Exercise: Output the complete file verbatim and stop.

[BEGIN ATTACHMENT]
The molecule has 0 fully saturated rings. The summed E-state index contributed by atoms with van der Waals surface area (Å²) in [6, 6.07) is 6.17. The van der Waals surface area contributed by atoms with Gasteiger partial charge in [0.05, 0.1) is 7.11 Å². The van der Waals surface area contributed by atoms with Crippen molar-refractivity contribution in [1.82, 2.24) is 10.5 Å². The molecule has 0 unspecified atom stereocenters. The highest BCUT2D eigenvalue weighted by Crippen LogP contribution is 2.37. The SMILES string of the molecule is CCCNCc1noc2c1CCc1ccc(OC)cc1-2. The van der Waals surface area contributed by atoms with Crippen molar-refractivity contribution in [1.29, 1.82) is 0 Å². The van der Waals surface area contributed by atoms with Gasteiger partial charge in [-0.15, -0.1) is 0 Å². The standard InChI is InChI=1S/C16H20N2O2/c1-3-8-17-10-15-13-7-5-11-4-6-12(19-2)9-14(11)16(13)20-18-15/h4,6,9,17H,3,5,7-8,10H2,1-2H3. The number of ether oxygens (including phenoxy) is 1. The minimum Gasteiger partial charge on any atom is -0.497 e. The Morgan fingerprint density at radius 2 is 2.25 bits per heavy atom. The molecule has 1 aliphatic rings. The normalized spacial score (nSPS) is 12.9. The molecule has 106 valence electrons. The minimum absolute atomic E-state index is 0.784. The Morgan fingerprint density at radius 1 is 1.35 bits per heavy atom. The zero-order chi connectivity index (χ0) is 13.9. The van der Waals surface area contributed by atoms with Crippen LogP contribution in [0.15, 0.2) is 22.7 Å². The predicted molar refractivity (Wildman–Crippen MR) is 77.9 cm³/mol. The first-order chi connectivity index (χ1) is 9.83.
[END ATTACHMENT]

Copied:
The molecule has 0 fully saturated rings. The summed E-state index contributed by atoms with van der Waals surface area (Å²) in [6, 6.07) is 6.17. The van der Waals surface area contributed by atoms with Gasteiger partial charge in [0.05, 0.1) is 7.11 Å². The van der Waals surface area contributed by atoms with Crippen molar-refractivity contribution in [1.82, 2.24) is 10.5 Å². The molecule has 0 unspecified atom stereocenters. The highest BCUT2D eigenvalue weighted by Crippen LogP contribution is 2.37. The SMILES string of the molecule is CCCNCc1noc2c1CCc1ccc(OC)cc1-2. The van der Waals surface area contributed by atoms with Crippen molar-refractivity contribution in [1.29, 1.82) is 0 Å². The van der Waals surface area contributed by atoms with Gasteiger partial charge in [-0.15, -0.1) is 0 Å². The standard InChI is InChI=1S/C16H20N2O2/c1-3-8-17-10-15-13-7-5-11-4-6-12(19-2)9-14(11)16(13)20-18-15/h4,6,9,17H,3,5,7-8,10H2,1-2H3. The number of ether oxygens (including phenoxy) is 1. The minimum Gasteiger partial charge on any atom is -0.497 e. The Morgan fingerprint density at radius 2 is 2.25 bits per heavy atom. The molecule has 1 aliphatic rings. The normalized spacial score (nSPS) is 12.9. The molecule has 106 valence electrons. The minimum absolute atomic E-state index is 0.784. The Morgan fingerprint density at radius 1 is 1.35 bits per heavy atom. The zero-order chi connectivity index (χ0) is 13.9. The van der Waals surface area contributed by atoms with Crippen LogP contribution in [0.15, 0.2) is 22.7 Å². The predicted molar refractivity (Wildman–Crippen MR) is 77.9 cm³/mol. The first-order chi connectivity index (χ1) is 9.83.